When She Met Him
She was fifteen when she met him.
She was born, red-faced screaming into this world, when she met him.
She could hardly breathe when she met him.
She was seven, she was fifty-four, she was seventy-two when she met him.
She was a wife and a mother of four – almost thirty-seven years old, unable to sleep, a little overweight, unable to pinpoint the exact moment when those deep wrinkles appeared on her face but he brushed a gentle finger over her furrows and told her she was beautiful when she met him.
She was on the playground, hanging upside down on the monkey bars when she met him.
She was a Playboy Bunny, a photographer, a secretary at a talent agency when she met him.
She was desperately looking for a mentor when she met him.
She was a hostess in the restaurant he co-owned, a kitschy place full of odds and ends of his film career: posters, awards, still frames of his face. A face so comforting and familiar that when he walked through the door, she could barely fathom that he was real on the day she met him.
She was in recovery when she met him.
She was too young to be standing in the parking lot of a club in West Hollywood at last call, smoking cigarette after cigarette, waiting for friends to come pick her up when she met him.
She wanted to be a singer, an actress, a stand-up comedian, an author, a weather girl on the local news, a mother when she met him.
She couldn’t find her panties, they were lost on the vomit-soaked hotel carpet and they were lost to the fog of her memory because, clearly, she remembers it perfectly right until she remembers nothing – she’d been standing at the bar, alone, having just ordered a gin and tonic. The bartender set the drink down and she looked away for only a second but that was the moment. That was when she met him.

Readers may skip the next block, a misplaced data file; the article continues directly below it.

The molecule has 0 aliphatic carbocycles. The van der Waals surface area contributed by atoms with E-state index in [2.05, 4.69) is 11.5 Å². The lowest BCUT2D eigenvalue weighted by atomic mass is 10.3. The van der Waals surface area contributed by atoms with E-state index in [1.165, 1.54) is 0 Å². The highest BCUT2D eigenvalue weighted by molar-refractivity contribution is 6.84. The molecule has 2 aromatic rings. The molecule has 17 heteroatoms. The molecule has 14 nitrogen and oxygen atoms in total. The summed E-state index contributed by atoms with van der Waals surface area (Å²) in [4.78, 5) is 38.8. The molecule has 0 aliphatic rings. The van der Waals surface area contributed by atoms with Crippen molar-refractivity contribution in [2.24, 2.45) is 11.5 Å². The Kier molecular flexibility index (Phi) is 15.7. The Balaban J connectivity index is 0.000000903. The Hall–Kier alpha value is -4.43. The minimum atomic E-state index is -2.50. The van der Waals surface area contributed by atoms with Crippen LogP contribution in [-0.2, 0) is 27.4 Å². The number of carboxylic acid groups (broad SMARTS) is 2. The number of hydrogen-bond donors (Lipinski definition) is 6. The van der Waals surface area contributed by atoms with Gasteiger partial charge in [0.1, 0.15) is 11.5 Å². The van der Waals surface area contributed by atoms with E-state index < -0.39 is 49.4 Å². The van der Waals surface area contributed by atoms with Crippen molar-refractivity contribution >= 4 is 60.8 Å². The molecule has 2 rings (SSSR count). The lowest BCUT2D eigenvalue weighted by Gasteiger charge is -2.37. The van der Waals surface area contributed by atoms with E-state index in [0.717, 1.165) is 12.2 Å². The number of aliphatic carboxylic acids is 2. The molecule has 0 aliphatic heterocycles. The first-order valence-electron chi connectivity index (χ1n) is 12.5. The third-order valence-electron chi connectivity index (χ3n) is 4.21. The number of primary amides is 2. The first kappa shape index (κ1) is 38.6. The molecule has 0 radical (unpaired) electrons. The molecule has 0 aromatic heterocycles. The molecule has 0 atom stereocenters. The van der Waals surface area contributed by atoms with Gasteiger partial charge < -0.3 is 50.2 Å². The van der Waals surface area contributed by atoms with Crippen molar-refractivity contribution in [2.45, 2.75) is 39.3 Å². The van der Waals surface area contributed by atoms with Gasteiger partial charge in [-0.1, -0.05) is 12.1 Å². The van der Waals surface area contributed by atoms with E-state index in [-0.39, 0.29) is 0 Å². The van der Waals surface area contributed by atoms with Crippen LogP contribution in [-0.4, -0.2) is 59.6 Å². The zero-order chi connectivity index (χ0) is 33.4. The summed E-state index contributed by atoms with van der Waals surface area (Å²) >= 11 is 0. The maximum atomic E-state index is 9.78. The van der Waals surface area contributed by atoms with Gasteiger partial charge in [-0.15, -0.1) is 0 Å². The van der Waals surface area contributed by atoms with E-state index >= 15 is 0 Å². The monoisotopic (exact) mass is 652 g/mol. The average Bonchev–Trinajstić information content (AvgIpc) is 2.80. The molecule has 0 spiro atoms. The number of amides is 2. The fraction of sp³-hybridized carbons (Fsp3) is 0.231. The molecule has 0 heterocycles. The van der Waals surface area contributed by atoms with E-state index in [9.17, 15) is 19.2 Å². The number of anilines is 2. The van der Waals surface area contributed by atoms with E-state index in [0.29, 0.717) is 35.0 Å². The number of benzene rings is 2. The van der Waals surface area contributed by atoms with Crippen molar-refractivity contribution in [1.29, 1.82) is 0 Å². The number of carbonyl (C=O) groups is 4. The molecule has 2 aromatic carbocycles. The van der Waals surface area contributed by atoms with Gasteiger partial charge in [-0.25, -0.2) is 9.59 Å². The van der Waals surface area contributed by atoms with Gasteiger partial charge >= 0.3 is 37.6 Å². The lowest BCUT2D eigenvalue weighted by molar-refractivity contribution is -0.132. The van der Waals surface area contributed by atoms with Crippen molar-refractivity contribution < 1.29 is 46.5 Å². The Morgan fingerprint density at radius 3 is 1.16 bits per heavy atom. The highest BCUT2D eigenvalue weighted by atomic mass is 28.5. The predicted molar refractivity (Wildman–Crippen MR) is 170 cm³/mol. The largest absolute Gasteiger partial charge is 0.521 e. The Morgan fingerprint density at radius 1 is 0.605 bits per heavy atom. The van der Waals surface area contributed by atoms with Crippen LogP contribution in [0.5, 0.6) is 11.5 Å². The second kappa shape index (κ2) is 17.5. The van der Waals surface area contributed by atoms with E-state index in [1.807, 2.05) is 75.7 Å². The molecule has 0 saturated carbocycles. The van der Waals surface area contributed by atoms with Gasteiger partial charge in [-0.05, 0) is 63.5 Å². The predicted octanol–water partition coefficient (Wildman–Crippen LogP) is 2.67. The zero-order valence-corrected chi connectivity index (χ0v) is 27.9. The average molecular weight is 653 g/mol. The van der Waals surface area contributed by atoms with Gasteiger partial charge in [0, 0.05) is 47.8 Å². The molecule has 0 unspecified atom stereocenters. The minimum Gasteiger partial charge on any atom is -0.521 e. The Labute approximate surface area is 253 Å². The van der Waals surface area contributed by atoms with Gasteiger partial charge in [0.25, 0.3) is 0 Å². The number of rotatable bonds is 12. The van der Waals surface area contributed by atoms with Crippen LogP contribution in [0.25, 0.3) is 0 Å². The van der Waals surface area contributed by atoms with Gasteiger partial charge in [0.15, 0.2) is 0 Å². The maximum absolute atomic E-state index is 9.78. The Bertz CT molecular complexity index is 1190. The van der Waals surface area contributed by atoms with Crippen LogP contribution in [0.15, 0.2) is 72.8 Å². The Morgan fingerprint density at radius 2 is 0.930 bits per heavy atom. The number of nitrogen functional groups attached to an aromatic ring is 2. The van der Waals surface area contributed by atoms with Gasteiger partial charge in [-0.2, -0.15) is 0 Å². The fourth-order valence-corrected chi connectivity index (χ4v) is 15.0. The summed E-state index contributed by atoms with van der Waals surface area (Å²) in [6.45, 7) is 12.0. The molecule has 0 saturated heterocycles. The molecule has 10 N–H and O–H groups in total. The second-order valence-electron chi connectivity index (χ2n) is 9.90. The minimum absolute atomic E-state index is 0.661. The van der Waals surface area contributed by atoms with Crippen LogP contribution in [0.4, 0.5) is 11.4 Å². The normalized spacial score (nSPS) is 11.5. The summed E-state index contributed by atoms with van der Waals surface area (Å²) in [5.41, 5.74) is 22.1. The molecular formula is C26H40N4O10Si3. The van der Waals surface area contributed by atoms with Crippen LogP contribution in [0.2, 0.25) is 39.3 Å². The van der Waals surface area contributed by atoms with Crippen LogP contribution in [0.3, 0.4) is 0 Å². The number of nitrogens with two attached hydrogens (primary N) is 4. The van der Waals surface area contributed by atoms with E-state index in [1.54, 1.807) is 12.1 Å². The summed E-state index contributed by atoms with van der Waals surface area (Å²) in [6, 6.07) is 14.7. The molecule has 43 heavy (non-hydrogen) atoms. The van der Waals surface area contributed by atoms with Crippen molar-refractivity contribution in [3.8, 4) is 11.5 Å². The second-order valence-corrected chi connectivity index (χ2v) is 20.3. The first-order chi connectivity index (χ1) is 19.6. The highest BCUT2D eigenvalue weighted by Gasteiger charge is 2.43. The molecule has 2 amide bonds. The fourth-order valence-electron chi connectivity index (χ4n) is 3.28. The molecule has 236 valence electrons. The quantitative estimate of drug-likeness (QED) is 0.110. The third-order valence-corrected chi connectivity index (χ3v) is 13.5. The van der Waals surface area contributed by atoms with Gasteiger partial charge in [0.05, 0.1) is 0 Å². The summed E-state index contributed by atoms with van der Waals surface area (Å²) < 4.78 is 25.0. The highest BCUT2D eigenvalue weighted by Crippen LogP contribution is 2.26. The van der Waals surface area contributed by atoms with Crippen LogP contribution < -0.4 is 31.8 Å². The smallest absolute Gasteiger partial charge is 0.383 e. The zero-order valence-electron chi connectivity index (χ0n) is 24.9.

She was born again when she met him.
She was married to someone else when she met him.
She had a four-year-long relationship with him so no one believed her claims of ruin because why would she go back? Why would she let someone raze her down to the floor boards and just go back? How could she explain that the moments were strung together like pearls on barbed wire and could someone please just give her a break, and please just give her one moment’s grace, my god, she was only nineteen when she met him.
She became an unnamed witness in a criminal proceeding when she met him.
She was out walking her dog when he leaned out the open window of a passing car, his hand extended like a hammer ready to smash a mailbox. “Nice Pussy!” She cut her walk short on the day she met him.
She sat at the conference table, his leg brushing hers, once is an accident, twice is an accident, what is it called when he does it three, four, ten times, each time pressing longer and harder until he was so close, all she could smell was his expensive cologne: tobacco, Bergamot, spice, wood. She smelled the sweat of his body when she met him.
She walked into her fiance’s family home and was lifted up off her feet in a bear hug and he told her, “Call me Uncle John,” and she looked back at her fiance who smiled and nodded so she smiled and nodded, too, when she met him.
She balanced the till and counted his change down to the very last penny when she met him.
She was in love with a girl with thick mermaid hair and a powerful butterfly stroke. A girl, by the way, who would never love her back, could never love her back, no matter how hard she swam. She was still aching when she met him.
She did not consent to lay her body down at the base of an erupting volcano when she met him.
She had nothing, became nothing, felt nothing when she met him.
She’d met him once before, twice before, fifteen times already throughout the course of her life but it had not occurred to her count up all those other faces and to call them the same name. She saw only this face. She saw only this smile with its fine, white biting teeth. His thin lips curved like a kind hello. What a love, he’d already mastered hiding the barb at the end of his hook when she met him.
Brianne M. Kohl’s writing has appeared in various publications including Catapult, The Masters Review, and Bending Genres. She was the winner of the 2018 Wigleaf Mythic Picnic Prize for Fiction. She has a novel in-progress. Visit her at briannekohl.com or say hi at @BrianneKohl.
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